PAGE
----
Congratulations to Top Ten contributor Percival Everett whose recent novel, The Trees, has been named one of five finalists for the uber-prestigious Pen/Jean Stein Book Award.
The novel is a page-turner that opens with a series of brutal murders in the rural town of Money, Mississippi. When a pair of detectives from the Mississippi Bureau of Investigation arrive, they meet expected resistance from the local sheriff, his deputy, the coroner, and a string of racist White townsfolk. The murders present a puzzle, for at each crime scene there is a second dead body: that of a man who resembles Emmett Till.
The detectives suspect that these are killings of retribution, but soon discover that eerily similar murders are taking place all over the country. Something truly strange is afoot. As the bodies pile up, the MBI detectives seek answers from a local root doctor who has been documenting every lynching in the country for years, uncovering a history that refuses to be buried. In this bold, provocative book, Everett takes direct aim at racism and police violence, and does so in a fast-paced style that ensures the reader can’t look away.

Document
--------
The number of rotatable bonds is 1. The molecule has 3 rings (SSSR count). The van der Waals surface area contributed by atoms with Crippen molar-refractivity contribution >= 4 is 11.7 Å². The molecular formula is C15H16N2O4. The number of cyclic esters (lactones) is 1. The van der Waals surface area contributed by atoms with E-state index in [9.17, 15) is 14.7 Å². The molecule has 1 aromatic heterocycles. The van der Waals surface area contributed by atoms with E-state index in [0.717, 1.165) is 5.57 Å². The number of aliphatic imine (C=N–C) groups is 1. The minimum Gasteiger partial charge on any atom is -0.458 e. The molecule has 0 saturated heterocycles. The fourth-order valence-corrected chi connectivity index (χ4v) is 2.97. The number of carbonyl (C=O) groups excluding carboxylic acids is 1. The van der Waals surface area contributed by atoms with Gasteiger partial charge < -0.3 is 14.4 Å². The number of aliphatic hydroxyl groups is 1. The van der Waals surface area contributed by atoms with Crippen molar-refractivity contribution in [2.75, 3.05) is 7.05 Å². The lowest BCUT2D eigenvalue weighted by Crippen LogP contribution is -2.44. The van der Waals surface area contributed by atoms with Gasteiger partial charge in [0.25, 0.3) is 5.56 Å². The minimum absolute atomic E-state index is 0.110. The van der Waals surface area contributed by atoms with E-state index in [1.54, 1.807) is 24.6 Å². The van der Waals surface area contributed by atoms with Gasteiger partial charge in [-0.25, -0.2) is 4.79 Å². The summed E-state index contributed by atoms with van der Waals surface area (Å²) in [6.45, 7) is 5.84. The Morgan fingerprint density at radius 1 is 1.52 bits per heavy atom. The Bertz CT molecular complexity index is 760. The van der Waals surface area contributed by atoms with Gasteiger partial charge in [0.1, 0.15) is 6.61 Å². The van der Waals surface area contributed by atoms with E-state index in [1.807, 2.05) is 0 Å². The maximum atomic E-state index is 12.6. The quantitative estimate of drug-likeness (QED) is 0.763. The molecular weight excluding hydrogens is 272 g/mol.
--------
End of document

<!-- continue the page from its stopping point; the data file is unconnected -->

Percival Everett’s Top Ten List
1. Tristram Shandy by Laurence Sterne (1759–67).
2. The Way of All Flesh by Samuel Butler (1903).
3. Adventures of Huckleberry Finn by Mark Twain (1884).
4. Invisible Man by Ralph Ellison (1952).
5. Cane by Jean Toomer (1923).
6. A Clockwork Orange by Anthony Burgess (1962).
7. Death Comes for the Archbishop by Willa Cather (1927).
8. Angle of Repose by Wallace Stegner (1971).
9. Bluebeard by Kurt Vonnegut (1987).
10. Nights at the Circus by Angela Carter (1984).